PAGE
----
Dimon did acknowledge public fears. "A lot of smart people say there are good reasons not to invest in the bank at this time — and they're right," he said at one point. But then he quickly added that he was speaking from a short-term perspective.

Long-term, he said, his bank will recover and prosper, thanks to investing even during challenging times in things such as the giant California market.

Chase, which previously had no retail presence in California, outbid three other banks in September 2008 for Wamu, paying $1.9 billion to regulators for the largest U.S. bank ever to fail. That gave Chase 720 branches in the state as of mid-2009, according to SNL Financial. But Dimon has been adding branches since then.

Bank representatives say Chase has 879 California branches, compared to 956 for Bank of America and 1,043 for Wells Fargo, and nearly 20,000 employees in the state. Ryan McInerney, head of Chase's consumer bank, said that by 2015 the bank would hire an additional 5,000 employees in California and add at least 400 more retail offices, ranging from supermarket branches on up.

Some larger locations will have a "bank within a bank" space where customers with at least $250,000 in assets to invest will have access to research and counseling from Chase's private banking arm.

During the event with Villaraigosa in downtown Los Angeles, Chase executives suggested that the mayor might make use of the service. But the mayor wasn't biting. "On my salary?" Villaraigosa said with a shrug.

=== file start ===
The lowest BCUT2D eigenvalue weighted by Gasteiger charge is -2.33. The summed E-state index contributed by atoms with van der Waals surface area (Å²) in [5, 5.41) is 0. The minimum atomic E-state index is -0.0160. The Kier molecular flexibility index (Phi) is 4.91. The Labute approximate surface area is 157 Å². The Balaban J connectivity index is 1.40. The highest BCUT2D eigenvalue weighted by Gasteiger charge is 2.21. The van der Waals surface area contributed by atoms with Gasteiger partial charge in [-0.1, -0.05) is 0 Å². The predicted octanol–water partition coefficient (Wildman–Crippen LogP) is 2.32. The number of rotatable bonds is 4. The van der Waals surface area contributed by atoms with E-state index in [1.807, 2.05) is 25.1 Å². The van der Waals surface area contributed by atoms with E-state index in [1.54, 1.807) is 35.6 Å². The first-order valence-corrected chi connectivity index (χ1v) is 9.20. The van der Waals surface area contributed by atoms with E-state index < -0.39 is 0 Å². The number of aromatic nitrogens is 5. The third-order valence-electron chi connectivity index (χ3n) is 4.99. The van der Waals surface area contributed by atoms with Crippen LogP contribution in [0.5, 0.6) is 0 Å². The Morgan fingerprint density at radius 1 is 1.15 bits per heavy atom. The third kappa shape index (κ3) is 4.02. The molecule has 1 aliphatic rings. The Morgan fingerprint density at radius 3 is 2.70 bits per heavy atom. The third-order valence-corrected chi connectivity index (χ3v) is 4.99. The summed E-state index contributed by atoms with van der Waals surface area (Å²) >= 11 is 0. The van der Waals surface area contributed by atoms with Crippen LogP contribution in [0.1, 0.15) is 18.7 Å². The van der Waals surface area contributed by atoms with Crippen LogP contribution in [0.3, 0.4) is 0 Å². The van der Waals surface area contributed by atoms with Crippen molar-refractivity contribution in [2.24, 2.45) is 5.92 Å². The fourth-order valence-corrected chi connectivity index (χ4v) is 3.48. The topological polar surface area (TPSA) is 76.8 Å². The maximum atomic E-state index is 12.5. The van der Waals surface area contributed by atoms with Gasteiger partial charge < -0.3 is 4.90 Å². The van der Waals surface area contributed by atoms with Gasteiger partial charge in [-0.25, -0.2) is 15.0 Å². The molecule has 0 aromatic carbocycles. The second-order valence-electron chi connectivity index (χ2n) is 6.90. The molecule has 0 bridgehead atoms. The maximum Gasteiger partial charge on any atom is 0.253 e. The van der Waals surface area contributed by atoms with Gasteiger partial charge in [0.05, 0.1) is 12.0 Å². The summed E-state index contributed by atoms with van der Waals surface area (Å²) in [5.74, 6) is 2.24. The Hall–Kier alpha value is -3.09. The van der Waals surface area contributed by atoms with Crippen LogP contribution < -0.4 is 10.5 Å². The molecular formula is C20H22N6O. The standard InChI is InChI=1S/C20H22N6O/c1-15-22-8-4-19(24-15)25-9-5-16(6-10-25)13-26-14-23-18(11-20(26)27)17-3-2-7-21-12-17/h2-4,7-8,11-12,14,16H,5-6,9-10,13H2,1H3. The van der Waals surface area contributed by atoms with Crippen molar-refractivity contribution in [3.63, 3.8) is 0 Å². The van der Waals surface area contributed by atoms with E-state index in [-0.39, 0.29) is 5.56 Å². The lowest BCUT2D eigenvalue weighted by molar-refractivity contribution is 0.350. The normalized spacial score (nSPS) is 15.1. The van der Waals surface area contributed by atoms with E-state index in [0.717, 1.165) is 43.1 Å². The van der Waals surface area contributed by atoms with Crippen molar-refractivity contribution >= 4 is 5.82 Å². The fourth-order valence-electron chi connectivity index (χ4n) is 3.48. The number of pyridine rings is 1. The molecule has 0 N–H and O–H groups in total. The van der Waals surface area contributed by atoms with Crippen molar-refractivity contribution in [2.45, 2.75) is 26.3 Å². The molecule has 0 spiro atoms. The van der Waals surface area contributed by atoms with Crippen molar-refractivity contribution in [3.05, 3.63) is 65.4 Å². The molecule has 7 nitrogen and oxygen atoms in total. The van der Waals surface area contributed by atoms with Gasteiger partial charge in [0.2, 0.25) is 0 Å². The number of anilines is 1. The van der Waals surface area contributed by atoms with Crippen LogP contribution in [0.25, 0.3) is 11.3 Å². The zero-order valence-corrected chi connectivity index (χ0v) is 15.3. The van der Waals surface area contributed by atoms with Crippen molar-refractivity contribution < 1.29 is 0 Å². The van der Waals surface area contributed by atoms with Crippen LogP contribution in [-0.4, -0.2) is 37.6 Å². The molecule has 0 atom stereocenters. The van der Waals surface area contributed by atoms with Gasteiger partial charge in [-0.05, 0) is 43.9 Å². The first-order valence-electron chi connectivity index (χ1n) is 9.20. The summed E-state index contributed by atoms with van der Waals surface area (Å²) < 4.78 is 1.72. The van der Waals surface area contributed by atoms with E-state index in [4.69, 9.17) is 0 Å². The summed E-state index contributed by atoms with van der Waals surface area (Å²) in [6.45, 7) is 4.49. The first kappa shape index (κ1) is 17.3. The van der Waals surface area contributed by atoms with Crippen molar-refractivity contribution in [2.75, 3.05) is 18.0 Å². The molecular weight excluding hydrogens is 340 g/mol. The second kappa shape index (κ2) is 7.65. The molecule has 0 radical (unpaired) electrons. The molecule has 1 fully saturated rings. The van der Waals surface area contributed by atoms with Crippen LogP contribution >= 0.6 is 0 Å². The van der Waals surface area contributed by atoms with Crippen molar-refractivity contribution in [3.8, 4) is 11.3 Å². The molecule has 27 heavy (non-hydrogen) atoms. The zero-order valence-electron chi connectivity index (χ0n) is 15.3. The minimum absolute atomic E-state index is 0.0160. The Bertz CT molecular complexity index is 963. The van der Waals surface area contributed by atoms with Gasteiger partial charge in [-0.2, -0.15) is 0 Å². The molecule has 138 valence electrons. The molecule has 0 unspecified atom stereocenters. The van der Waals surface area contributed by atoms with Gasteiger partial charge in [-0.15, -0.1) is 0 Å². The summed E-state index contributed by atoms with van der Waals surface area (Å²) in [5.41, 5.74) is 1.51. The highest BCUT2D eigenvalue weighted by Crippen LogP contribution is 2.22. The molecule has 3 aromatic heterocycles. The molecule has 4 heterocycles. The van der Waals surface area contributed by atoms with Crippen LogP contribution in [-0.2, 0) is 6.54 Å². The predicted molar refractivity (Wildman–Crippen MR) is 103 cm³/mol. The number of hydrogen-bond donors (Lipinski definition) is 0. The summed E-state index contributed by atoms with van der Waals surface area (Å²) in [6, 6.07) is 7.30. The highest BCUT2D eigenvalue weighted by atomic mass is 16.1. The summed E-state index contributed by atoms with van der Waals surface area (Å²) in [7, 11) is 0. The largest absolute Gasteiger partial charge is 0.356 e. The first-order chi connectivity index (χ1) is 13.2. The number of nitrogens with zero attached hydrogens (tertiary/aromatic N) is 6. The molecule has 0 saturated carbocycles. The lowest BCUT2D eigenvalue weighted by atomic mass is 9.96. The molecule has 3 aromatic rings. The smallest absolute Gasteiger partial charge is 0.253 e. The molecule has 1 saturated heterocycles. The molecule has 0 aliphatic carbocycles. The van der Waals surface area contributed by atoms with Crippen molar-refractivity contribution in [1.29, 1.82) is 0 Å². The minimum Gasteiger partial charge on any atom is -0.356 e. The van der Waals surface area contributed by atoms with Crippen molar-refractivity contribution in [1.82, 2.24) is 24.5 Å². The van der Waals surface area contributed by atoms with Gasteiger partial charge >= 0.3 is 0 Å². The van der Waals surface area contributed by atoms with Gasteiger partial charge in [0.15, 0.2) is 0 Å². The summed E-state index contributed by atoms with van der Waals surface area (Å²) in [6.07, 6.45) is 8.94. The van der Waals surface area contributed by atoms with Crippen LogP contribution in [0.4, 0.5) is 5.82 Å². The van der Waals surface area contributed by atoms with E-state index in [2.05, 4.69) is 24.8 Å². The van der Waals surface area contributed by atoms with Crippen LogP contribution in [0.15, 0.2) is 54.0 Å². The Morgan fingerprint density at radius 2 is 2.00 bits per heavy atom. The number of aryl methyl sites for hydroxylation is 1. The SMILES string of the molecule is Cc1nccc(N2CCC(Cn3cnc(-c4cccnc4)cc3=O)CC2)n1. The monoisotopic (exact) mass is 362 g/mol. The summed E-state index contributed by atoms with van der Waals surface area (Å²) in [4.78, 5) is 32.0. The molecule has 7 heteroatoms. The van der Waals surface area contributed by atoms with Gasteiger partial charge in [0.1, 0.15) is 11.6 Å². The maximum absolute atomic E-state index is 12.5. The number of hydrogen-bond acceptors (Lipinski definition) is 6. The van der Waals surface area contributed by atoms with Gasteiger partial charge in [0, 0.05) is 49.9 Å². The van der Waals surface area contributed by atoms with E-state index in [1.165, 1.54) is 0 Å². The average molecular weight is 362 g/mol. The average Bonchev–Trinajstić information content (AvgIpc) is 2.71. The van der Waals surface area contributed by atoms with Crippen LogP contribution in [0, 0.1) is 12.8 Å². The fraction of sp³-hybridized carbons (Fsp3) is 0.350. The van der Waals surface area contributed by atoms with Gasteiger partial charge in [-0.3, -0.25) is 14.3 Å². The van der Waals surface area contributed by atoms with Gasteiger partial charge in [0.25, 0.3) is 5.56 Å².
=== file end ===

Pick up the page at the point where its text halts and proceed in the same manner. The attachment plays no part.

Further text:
In addition to adding branches and private banking services, Maclin said Chase sees opportunity in lending to what's known as the middle market — businesses with $20 million to $500 million in yearly sales.

So far, Chase has yet to make many inroads in that space, said Dominic Ng, chairman of Pasadena's East West Bancorp.

"Chase has mainly been a force in the retail or very small business areas since it took over WaMu," Ng said.

As the tour bus rolled south across Camp Pendleton, Dimon commented on several issues that banks are facing. He summed up the foreclosure robo-signing scandal and its aftermath as an "unmitigated disaster." Of proposed new regulations for banks he said, "We support 75% of it." But he added, "We have the OCC, the FDIC, the Fed and now the CFPB all looking at what we're doing. There's going to be all kinds of overlap."

And he dismissed complaints that banks are not doing much lending. "It's just not true," Dimon said. "If you go to Wells, they'll say the same thing."

He appeared to be mocking himself — or maybe not — as the driver steered the bus into the suburban Encinitas shopping center where the cheering managers, tellers and loan officers lined up outside a Chase branch to greet him.

"You just watch," Dimon said before striding into the bank to praise the employees' dedication. "We'll show them how the big guys do it — the guys from New York."